Adults from different cultures and traditions have varied attitudes about aging. In some cultures, older adults are customarily respected for their wisdom and experience. Other cultures tend to be more youth-centered, valuing the qualities of youth over those of old age (NIA, 2023 June 27).

For older adults, culturally competent, linguistically appropriate care is essential to meet the needs of what is becoming a larger and more diverse population. The value of cultural competence lies in understanding how cultural variables impact and inform the healthcare experiences of older adults (Chowdhury et al., 2022).

For older adults, many complex and interacting factors underlie disparities in health risk and disease burden. These factors include:

  • unequal access to healthcare services
  • availability of social support
  • neighborhood and workplace environments
  • food availability and accessibility
  • wealth and income gaps
  • racism, sexism, and other forms of discrimination (NIA, 2023 June 27)

Additional factors such a lack of geriatrics specialists, medical insurance issues, ageism, hearing and visual changes, chronic diseases, cognitive changes, limited English proficiency, and health literacy can lead to stigma and misunderstandings that contribute to inaccurate diagnoses, lack of followup care, and poor health outcomes.

9.3.1 Patient-Centered Care

There is increasing recognition of the importance of including patient perspectives on the quality of healthcare delivery, which has traditionally been driven solely by healthcare professionals and policy makers. Person-centered care prioritizes viewing older adults as partners in receiving, planning, and monitoring care. Ensuring patients are involved and central to their care is a key component of high-quality healthcare (Chowdhury et al., 2022).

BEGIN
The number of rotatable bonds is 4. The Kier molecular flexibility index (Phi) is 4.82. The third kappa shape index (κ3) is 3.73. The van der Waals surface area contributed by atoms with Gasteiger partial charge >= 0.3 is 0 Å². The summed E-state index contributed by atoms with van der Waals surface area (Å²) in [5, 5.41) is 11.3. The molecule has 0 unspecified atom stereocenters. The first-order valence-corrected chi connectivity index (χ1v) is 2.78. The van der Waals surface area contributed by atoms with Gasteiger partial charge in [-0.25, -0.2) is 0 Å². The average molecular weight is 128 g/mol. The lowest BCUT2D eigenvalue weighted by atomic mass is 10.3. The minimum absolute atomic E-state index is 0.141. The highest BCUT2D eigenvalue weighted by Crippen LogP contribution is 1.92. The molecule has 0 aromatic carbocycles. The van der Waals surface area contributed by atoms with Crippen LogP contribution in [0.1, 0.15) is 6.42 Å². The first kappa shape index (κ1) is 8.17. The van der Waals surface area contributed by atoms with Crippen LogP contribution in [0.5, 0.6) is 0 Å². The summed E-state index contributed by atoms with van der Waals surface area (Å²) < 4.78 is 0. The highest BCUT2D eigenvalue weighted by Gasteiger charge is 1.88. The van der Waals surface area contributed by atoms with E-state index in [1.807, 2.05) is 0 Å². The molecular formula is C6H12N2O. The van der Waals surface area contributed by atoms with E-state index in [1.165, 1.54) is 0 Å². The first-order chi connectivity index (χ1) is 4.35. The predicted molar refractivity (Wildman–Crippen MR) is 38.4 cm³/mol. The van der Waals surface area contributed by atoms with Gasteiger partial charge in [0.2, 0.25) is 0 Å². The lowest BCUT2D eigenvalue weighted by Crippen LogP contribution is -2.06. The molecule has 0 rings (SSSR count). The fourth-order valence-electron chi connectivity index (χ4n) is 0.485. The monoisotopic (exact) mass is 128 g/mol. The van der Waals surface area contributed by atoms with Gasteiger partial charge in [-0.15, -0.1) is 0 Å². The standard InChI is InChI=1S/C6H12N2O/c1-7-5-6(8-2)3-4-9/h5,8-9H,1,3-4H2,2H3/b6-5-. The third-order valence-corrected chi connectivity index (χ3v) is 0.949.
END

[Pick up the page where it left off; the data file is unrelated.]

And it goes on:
Because older adults from culturally diverse backgrounds are often miscategorized as a homogenous group despite prominent sociocultural differences, moving away from a “one-size-fits-all” approach is critical. Person-centered care encourages providers to tailor care delivery to the participants’ specific sociocultural backgrounds. As such, person-centered care is a crucial component of cultural competence in healthcare settings, and each informs the other (Chowisdhury et al., 2022).

To ensure care supports all older adults, healthcare providers need to be responsive to the many diverse characteristics influencing the health and care needs of older people. Five key principles of culturally competent include (Ogrin et al., 2022):

  1. Awareness of unconscious bias and prejudice. Reduced healthcare involvement can occur because of unintentional judgments about older people by healthcare providers.